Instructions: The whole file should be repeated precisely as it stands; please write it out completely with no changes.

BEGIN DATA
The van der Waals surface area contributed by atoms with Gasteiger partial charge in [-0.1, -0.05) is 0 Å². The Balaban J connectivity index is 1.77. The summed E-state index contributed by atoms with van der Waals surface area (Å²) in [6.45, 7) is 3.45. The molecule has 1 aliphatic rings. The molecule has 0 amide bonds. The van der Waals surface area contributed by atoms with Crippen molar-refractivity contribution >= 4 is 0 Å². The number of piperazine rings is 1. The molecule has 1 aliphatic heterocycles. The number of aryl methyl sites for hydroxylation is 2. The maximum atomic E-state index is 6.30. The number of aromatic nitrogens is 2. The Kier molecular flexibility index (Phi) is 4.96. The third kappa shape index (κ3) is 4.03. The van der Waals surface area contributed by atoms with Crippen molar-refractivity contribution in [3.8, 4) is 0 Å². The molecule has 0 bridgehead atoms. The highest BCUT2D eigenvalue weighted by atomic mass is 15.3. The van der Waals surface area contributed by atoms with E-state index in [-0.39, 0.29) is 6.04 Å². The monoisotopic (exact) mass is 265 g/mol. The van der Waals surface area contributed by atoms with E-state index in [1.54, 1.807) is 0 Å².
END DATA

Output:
The van der Waals surface area contributed by atoms with Gasteiger partial charge in [-0.1, -0.05) is 0 Å². The Balaban J connectivity index is 1.77. The summed E-state index contributed by atoms with van der Waals surface area (Å²) in [6.45, 7) is 3.45. The molecule has 1 aliphatic rings. The molecule has 0 amide bonds. The van der Waals surface area contributed by atoms with Crippen molar-refractivity contribution >= 4 is 0 Å². The number of piperazine rings is 1. The molecule has 1 aliphatic heterocycles. The number of aryl methyl sites for hydroxylation is 2. The maximum atomic E-state index is 6.30. The number of aromatic nitrogens is 2. The Kier molecular flexibility index (Phi) is 4.96. The third kappa shape index (κ3) is 4.03. The van der Waals surface area contributed by atoms with Crippen molar-refractivity contribution in [3.8, 4) is 0 Å². The molecule has 0 bridgehead atoms. The highest BCUT2D eigenvalue weighted by atomic mass is 15.3. The van der Waals surface area contributed by atoms with E-state index in [-0.39, 0.29) is 6.04 Å². The monoisotopic (exact) mass is 265 g/mol. The van der Waals surface area contributed by atoms with E-state index in [1.54, 1.807) is 0 Å².